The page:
The Big Idea: Charles Stross
Here’s the deal: Charles Stross is awesome and his books are awesome and his Laundry Files series in particular is a hell of a lot of fun. Now Charlie’s here to tell you about The Annihilation Score, the latest installment in the series. You’re gonna have fun. That is all.
The other day (July 7th) was the launch day for “The Annihilation Score”, the sixth novel in the Laundry Files series. Magic is a side-effect of mathematics, Lovecraftian elder gods have noticed us using it and are coming to eat us, but don’t worry: Her Majesty’s Government has a plan for that. There are a lot of committee meetings involved …
I’ve been writing these stories for fifteen years, and while they started as a one-shot gag (a dot-com era hacker geek has fallen into a seedy 1960s British spy thriller: there are tentacles) over time they’ve developed into a complex world. They’ve also changed from a series of pastiches of spy thriller authors, to examinations of different aspects of the fantastic.
If we posit an underlying hard-SF(ish) cause behind various mythological entities — zombies, unicorns, vampires, Cthulhu — how would a government agency *really* handle them? And by “government agency” I’m not discussing the pop culture imagery of two-fisted agents confronting bad guys, but actual functioning (and occasionally dysfunctional) bureaucracies trying to digest the indigestible.
The springboard for “The Annihilation Score” is how the Police, Courts, and Home Office (the British interior ministry in charge of law and order) try to get a handle on a rapidly snowballing superhero problem.
Superheroes are heroic archetypes — the roots of the genre lie in the classical pantheons — the myths of the Roman, Greek, Norse, Ancient Egyptian (and, less commonly, Shinto and Hindu) cultures. Our cultural values are rather different from the classical early Iron age empires, but we still hunger for archetypes. Today we use superheroes to ask questions about human agency — with great power comes great responsibility, after all. But if you cut away the myth-making and archetypical trappings and boil them down to their pragmatic roots, as in *Watchmen*, you find yourself looking at unsavory vigilantes and lynch mob justice.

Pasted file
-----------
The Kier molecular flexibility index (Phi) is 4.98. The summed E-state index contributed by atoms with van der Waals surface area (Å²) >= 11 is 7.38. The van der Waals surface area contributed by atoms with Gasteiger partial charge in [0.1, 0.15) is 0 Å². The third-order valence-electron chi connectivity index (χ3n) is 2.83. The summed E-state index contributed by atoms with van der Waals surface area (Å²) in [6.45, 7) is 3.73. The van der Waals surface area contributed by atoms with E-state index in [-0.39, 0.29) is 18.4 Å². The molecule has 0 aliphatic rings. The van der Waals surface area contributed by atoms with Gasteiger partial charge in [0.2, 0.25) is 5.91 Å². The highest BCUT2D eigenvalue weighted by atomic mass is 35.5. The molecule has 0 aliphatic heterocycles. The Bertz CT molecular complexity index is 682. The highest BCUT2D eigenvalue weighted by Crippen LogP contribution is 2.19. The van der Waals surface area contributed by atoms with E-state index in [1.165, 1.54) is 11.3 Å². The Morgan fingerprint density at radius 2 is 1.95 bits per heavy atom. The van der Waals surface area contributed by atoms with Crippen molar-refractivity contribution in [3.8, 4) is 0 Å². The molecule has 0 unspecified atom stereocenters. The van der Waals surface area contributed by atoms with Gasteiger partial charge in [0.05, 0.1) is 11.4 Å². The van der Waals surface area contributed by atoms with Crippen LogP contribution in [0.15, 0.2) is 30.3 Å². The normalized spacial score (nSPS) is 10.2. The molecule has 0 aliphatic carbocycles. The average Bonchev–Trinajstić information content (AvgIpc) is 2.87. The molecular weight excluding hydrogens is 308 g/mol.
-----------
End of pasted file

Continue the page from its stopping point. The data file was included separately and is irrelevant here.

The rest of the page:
Superhero stories may be an assertion of human agency in modern fantasy and SF, but bureaucracies are all about the diffusion of responsibility and autonomy. Bureaucracies want interchangeability and impersonal procedures, not unique and irreplacable heroes. The reaction of a real world law enforcement bureaucracy to an outbreak of superheroes won’t be one of gratitude: it’ll be an attempt to bring the hammer down *fast* before the random vigilantes throw grit in the wheels of justice. The only job a bureaucracy can conceive of for a superhero involves wearing a Police uniform and doing it by the book …
… And that’s before we get to the knotty existential question of supervillainy. Most supervillain crime is routine aggro — assault, robbery, and ordinary street crime, only with the dial turned up to 11. After all, most police work is routine. Most crime is spontaneous disorder, and mindless with it. But there are exceptions, and how does a real police force deal with a real Mad Science supervillain?
Criminology is the study of the criminal mind. But the only criminal minds we have available to study are the incompetent ones — the ones who got caught. Successful criminals don’t get caught: they get themselves elected Prime Minister of Italy or Russia and pass laws granting themselves retroactive immunity. (“Treason doth never prosper: what’s the reason? Why, if it prosper, none dare call it treason.”)
Mad Science is more than a matter of putting more amps into the thing on the slab while Igor keeps the kite flying in the thunderstorm: so mad science in the 21st century needs a mad science organization, with a budget, human resources, research assistants, and a monetization strategy. Successful mad science villains are by definition organizational geniuses with a business plan — which means they’re rare, terrifying, and a existential threat.
So let’s bring this thought experiment back into focus on the personal. If you’re Dr. Dominique “Mo” O’Brien of the Laundry, teetering on the edge of a stress-induced nervous breakdown from one too many arguments with demons and tentacle monsters, being seconded to the Home Office to set up and run a new department *might* seem like a rest cure at first. But managing a small, tightly ffocusedPolice unit staffed by superheroes requires a rare combination of personal characteristics, including the ability to deal with unrealistic expectations from above and hero-sized egos from below. It’s almost inevitably going to be immensely stressful, and until you can train up a management team to shoulder some of the workload you’re on your own.
And that’s before a mad scientist calling himself Professor Freudstein robs the Bank of England and the National Library in rapid succession, then embarks on a plan to destabilize the government …